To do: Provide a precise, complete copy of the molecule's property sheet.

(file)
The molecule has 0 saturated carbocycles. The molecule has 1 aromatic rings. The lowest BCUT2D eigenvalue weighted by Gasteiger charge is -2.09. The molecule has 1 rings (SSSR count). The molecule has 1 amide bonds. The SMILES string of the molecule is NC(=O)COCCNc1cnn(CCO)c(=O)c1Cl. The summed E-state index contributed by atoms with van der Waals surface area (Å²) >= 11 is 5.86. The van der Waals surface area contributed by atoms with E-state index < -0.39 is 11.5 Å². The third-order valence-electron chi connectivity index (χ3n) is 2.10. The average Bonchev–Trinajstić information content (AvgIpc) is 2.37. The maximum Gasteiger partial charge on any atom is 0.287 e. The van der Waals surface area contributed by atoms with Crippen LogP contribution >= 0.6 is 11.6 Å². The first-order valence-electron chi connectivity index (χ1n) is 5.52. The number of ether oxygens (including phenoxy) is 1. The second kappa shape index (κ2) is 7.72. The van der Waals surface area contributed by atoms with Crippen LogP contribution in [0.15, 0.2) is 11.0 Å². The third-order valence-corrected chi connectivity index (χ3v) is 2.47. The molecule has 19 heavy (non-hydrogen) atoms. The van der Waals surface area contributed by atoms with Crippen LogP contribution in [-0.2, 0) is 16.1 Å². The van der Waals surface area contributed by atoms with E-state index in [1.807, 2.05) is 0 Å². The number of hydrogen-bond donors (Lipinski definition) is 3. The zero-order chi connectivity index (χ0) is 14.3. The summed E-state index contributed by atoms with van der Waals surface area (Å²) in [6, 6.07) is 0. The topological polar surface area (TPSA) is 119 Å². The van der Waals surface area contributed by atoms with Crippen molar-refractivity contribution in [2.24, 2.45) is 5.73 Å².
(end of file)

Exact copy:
The molecule has 0 saturated carbocycles. The molecule has 1 aromatic rings. The lowest BCUT2D eigenvalue weighted by Gasteiger charge is -2.09. The molecule has 1 rings (SSSR count). The molecule has 1 amide bonds. The SMILES string of the molecule is NC(=O)COCCNc1cnn(CCO)c(=O)c1Cl. The summed E-state index contributed by atoms with van der Waals surface area (Å²) >= 11 is 5.86. The van der Waals surface area contributed by atoms with E-state index < -0.39 is 11.5 Å². The third-order valence-electron chi connectivity index (χ3n) is 2.10. The average Bonchev–Trinajstić information content (AvgIpc) is 2.37. The maximum Gasteiger partial charge on any atom is 0.287 e. The van der Waals surface area contributed by atoms with Crippen LogP contribution >= 0.6 is 11.6 Å². The first-order valence-electron chi connectivity index (χ1n) is 5.52. The number of ether oxygens (including phenoxy) is 1. The second kappa shape index (κ2) is 7.72. The van der Waals surface area contributed by atoms with Crippen LogP contribution in [0.15, 0.2) is 11.0 Å². The third-order valence-corrected chi connectivity index (χ3v) is 2.47. The molecule has 19 heavy (non-hydrogen) atoms. The van der Waals surface area contributed by atoms with Crippen LogP contribution in [-0.2, 0) is 16.1 Å². The van der Waals surface area contributed by atoms with E-state index in [1.807, 2.05) is 0 Å². The number of hydrogen-bond donors (Lipinski definition) is 3. The zero-order chi connectivity index (χ0) is 14.3. The summed E-state index contributed by atoms with van der Waals surface area (Å²) in [6, 6.07) is 0. The topological polar surface area (TPSA) is 119 Å². The van der Waals surface area contributed by atoms with Crippen molar-refractivity contribution in [2.24, 2.45) is 5.73 Å².